The literature to date has indicated varying results linking ESWL to diabetes mellitus. Many of the studies that have reported are either based on small cohorts, or have relatively short follow-up, or are retrospective in design. Nevertheless, a study involving a large population with 6 years follow-up indicated no association between diabetes mellitus risk and ESWL. [3] Knowing whether this follow-up period is long enough is difficult to establish.

Implicating an intervention for increasing the risk of a secondary disease is quite a difficult thing to prove. Of course, in some situations a causal association is more easily accepted: Such as secondary rectal cancer after prostate radiotherapy. However, when a complication is likely to be late in presentation, perhaps over a decade after the intervention, then it is difficult to automatically implicate it: As it is generally accepted that such conditions are multi-factorial in etiology.

In the current retrospective study with 15 years follow-up, we see a demonstration of the potential endocrine effect of ESWL. The authors suggest that the cause is occult pancreatic insult. This mechanism seems feasible. There is contradictory evidence in the current world literature, but this study is quite large and crucially has long-term follow-up despite the usual limitations of the retrospective design.

Once again, we see cumulative evidence that indicates that there is discordance in findings between studies. At the very least, it should indicate to us that there may be enough diagnostic doubt to produce a collaborative, multi-center prospective study that is powered to specifically test whether contemporary ESWL may be implicated for development of either impaired glucose tolerance or actual diabetes mellitus. It is likely that even if such a prospective study does not demonstrate a direct causal link, it may identify a syndrome of clinical features that unequivocally combines the risk of ESWL and diabetes mellitus. We are increasingly aware of the association between biochemical and endocrines abnormalities, insulin resistance and obesity. A recently published study involving over 11,000 patients has identified that urolithiasis can be linked to the metabolic syndrome. [4]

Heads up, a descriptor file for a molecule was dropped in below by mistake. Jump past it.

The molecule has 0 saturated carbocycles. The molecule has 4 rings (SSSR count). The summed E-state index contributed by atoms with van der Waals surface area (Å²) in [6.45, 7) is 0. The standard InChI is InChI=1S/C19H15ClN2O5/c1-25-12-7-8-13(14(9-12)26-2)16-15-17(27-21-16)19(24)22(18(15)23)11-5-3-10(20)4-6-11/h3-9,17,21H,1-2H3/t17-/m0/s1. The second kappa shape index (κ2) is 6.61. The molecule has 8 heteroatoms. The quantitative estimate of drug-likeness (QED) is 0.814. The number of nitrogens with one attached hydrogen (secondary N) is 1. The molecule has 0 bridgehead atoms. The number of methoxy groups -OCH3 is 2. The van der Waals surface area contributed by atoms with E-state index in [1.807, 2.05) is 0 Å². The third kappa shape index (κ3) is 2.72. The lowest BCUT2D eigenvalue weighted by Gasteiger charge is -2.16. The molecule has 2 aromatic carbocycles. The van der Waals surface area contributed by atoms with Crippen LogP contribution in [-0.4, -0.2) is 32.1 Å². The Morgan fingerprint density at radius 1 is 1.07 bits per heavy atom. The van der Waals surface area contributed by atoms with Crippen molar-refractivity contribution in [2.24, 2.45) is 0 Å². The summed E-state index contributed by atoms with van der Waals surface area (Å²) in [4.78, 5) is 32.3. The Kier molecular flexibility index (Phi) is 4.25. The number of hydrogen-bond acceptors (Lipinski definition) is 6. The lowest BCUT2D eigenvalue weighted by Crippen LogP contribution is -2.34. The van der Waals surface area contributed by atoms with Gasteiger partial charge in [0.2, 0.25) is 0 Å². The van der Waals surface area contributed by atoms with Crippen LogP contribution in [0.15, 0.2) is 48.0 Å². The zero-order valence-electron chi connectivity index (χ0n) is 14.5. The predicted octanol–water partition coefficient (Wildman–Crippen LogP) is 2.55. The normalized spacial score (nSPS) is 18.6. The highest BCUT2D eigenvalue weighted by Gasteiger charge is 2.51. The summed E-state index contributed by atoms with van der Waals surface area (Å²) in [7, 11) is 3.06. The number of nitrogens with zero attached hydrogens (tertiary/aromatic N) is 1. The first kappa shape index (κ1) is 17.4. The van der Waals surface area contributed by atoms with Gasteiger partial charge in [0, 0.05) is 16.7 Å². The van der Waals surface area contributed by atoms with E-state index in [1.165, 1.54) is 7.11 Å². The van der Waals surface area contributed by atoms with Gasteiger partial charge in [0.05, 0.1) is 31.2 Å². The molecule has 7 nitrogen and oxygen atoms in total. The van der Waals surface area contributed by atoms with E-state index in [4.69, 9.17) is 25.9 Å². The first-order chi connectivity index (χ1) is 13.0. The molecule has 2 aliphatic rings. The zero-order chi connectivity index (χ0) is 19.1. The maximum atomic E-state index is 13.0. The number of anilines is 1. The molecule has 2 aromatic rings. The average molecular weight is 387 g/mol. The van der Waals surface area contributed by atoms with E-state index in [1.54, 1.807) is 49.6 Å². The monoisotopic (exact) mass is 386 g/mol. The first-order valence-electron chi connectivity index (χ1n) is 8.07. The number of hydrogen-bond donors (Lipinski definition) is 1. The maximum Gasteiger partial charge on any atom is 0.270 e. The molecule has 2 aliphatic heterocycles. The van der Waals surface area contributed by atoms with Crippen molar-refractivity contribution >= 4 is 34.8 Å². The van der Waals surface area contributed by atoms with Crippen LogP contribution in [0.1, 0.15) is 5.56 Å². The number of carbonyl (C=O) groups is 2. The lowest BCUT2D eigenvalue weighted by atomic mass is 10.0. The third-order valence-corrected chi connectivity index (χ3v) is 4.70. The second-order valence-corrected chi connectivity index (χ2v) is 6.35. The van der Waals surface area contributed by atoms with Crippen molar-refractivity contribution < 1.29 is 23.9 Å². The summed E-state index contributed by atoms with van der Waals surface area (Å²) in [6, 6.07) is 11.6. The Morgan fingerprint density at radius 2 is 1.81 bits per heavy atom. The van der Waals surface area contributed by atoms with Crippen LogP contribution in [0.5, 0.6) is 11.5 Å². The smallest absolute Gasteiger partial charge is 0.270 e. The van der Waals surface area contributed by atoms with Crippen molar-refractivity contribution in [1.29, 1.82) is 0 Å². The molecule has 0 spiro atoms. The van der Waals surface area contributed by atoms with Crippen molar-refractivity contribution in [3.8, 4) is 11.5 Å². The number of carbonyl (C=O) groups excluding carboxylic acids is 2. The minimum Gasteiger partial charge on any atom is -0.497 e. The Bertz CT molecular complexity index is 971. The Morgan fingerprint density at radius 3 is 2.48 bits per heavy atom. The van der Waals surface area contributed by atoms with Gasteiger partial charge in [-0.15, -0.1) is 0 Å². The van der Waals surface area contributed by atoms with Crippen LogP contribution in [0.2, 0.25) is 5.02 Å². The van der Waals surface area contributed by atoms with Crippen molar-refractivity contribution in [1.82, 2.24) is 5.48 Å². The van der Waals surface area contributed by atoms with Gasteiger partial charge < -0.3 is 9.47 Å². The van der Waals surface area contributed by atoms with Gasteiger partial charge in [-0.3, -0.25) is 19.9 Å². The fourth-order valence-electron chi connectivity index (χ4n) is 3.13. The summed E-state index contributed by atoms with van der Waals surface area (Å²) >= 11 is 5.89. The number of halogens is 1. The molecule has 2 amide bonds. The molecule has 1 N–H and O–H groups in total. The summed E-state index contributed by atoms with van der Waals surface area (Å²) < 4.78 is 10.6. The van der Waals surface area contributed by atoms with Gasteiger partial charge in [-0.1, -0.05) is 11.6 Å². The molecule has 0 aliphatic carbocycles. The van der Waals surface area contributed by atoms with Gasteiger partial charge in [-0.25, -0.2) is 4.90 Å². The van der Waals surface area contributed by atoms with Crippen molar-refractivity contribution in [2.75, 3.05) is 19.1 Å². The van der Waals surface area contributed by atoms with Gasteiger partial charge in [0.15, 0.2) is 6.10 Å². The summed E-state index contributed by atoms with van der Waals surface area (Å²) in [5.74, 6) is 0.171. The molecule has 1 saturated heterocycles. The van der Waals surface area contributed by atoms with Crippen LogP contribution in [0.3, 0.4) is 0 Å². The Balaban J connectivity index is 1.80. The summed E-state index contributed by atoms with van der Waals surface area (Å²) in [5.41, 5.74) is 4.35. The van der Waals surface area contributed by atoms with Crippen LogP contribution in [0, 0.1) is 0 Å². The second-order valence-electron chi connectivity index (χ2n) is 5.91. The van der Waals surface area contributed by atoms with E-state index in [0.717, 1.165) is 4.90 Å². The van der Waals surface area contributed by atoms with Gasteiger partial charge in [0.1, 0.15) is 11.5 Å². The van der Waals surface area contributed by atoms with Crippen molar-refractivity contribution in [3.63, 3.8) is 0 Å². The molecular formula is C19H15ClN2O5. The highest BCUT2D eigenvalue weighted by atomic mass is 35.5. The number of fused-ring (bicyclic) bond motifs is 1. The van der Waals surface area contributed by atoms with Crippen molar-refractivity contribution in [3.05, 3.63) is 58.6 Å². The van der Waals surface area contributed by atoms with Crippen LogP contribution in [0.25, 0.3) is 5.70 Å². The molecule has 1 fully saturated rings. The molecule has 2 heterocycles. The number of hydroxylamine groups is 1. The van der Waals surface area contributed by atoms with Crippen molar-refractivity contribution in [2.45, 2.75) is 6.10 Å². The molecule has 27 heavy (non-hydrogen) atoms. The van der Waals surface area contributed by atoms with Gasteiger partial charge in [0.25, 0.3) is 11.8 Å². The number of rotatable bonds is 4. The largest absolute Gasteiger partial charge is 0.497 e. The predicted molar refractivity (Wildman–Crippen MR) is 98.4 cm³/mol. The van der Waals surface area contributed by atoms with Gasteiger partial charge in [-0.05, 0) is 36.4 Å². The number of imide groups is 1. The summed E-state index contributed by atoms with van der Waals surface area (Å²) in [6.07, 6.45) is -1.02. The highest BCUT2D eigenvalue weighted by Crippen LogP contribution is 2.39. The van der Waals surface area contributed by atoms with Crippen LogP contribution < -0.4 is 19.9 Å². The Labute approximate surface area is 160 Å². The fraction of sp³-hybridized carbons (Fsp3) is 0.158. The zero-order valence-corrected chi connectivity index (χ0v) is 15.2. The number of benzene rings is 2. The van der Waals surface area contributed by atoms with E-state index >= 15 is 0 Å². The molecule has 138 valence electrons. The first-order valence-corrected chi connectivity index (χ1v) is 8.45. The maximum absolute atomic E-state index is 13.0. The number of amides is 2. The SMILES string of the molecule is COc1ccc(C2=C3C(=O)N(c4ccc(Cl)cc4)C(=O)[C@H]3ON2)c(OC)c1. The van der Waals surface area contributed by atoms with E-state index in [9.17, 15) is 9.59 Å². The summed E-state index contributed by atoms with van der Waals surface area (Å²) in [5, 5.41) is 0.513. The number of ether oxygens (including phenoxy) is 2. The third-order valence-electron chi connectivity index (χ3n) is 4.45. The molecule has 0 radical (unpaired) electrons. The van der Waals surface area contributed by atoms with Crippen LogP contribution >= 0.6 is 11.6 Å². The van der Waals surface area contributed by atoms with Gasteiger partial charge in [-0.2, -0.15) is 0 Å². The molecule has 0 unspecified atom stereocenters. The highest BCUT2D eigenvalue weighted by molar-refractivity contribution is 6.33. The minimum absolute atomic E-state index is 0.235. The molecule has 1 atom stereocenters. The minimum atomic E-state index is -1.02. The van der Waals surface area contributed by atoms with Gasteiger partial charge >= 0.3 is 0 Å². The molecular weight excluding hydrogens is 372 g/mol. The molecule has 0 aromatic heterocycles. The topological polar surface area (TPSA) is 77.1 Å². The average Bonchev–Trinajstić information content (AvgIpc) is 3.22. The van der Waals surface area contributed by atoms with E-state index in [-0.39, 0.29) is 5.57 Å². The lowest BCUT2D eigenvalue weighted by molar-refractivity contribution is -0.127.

Perhaps a future prospective study will help urologists identify and risk stratify patients who will, most likely, benefit from combined urological and endocrinological multi-disciplinary management.

In the meantime, it is unlikely that urologists will be restricting the use of ESWL. However, whether we should be counseling patients about the potential future risk of developing diabetes mellitus is harder to advise at this stage. Nevertheless, a heightened awareness of the possibility that the treatments that we consider to be minimally invasive may carry with them currently unrecognized risks is recommended and appropriate future study is strongly advised.


1Danaei G, Finucane MM, Lu Y, Singh GM, Cowan MJ, Paciorek CJ, et al. National, regional, and global trends in fasting plasma glucose and diabetes prevalence since 1980: Systematic analysis of health examination surveys and epidemiological studies with 370 country-years and 2·7 million participants. Lancet 2011;378:31-40.
2Wendt-Nordahl G, Krombach P, Hannak D, Häcker A, Michel MS, Alken P, et al. Prospective evaluation of acute endocrine pancreatic injury as collateral damage of shock-wave lithotripsy for upper urinary tract stones. BJU Int 2007;100:1339-43.
3Makhlouf AA, Thorner D, Ugarte R, Monga M. Shock wave lithotripsy not associated with development of diabetes mellitus at 6 years of follow-up. Urology 2009;73:4-8.
4Kohjimoto Y, Sasaki Y, Iguchi M, Matsumura N, Inagaki T, Hara I. Association of metabolic syndrome traits and severity of kidney stones: Results from a nationwide survey on urolithiasis in Japan. Am J Kidney Dis 2013;61:923-9.